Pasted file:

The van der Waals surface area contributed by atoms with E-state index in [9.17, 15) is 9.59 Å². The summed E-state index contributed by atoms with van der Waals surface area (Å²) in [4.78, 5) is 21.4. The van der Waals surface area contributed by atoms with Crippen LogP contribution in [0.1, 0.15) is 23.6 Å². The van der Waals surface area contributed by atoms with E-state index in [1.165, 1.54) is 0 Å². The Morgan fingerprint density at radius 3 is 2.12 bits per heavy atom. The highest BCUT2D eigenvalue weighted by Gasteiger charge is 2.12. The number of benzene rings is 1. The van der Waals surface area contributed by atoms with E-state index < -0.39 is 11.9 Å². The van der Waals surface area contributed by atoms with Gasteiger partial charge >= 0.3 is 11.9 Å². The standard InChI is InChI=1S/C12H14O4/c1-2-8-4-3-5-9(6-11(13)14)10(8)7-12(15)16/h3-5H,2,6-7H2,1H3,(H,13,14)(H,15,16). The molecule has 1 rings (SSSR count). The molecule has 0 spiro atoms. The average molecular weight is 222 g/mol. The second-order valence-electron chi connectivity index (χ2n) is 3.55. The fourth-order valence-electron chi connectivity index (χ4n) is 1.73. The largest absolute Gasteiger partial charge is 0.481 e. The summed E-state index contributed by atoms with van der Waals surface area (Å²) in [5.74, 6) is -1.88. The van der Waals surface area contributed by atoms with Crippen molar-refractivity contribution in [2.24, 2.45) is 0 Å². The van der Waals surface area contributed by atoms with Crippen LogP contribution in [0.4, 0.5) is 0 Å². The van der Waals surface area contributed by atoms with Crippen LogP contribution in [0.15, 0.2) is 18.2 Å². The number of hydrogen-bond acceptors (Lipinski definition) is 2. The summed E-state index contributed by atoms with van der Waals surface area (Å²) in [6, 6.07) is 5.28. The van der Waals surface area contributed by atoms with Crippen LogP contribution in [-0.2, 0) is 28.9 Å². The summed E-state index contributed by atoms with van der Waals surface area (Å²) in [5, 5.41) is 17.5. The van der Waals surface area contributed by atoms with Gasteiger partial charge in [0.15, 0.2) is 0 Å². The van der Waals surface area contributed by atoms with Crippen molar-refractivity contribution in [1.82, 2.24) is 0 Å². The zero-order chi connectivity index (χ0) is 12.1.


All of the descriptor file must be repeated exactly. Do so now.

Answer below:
The van der Waals surface area contributed by atoms with E-state index in [9.17, 15) is 9.59 Å². The summed E-state index contributed by atoms with van der Waals surface area (Å²) in [4.78, 5) is 21.4. The van der Waals surface area contributed by atoms with Crippen LogP contribution in [0.1, 0.15) is 23.6 Å². The van der Waals surface area contributed by atoms with E-state index in [1.165, 1.54) is 0 Å². The Morgan fingerprint density at radius 3 is 2.12 bits per heavy atom. The highest BCUT2D eigenvalue weighted by Gasteiger charge is 2.12. The number of benzene rings is 1. The van der Waals surface area contributed by atoms with E-state index < -0.39 is 11.9 Å². The van der Waals surface area contributed by atoms with Gasteiger partial charge >= 0.3 is 11.9 Å². The standard InChI is InChI=1S/C12H14O4/c1-2-8-4-3-5-9(6-11(13)14)10(8)7-12(15)16/h3-5H,2,6-7H2,1H3,(H,13,14)(H,15,16). The molecule has 1 rings (SSSR count). The molecule has 0 spiro atoms. The average molecular weight is 222 g/mol. The second-order valence-electron chi connectivity index (χ2n) is 3.55. The fourth-order valence-electron chi connectivity index (χ4n) is 1.73. The largest absolute Gasteiger partial charge is 0.481 e. The summed E-state index contributed by atoms with van der Waals surface area (Å²) in [5.74, 6) is -1.88. The van der Waals surface area contributed by atoms with Crippen molar-refractivity contribution in [2.24, 2.45) is 0 Å². The van der Waals surface area contributed by atoms with Crippen LogP contribution in [0.4, 0.5) is 0 Å². The van der Waals surface area contributed by atoms with Crippen LogP contribution in [0.15, 0.2) is 18.2 Å². The number of hydrogen-bond acceptors (Lipinski definition) is 2. The summed E-state index contributed by atoms with van der Waals surface area (Å²) in [6, 6.07) is 5.28. The van der Waals surface area contributed by atoms with Crippen LogP contribution in [-0.2, 0) is 28.9 Å². The summed E-state index contributed by atoms with van der Waals surface area (Å²) in [5, 5.41) is 17.5. The van der Waals surface area contributed by atoms with Gasteiger partial charge in [0.15, 0.2) is 0 Å². The van der Waals surface area contributed by atoms with Crippen molar-refractivity contribution in [1.82, 2.24) is 0 Å². The zero-order chi connectivity index (χ0) is 12.1.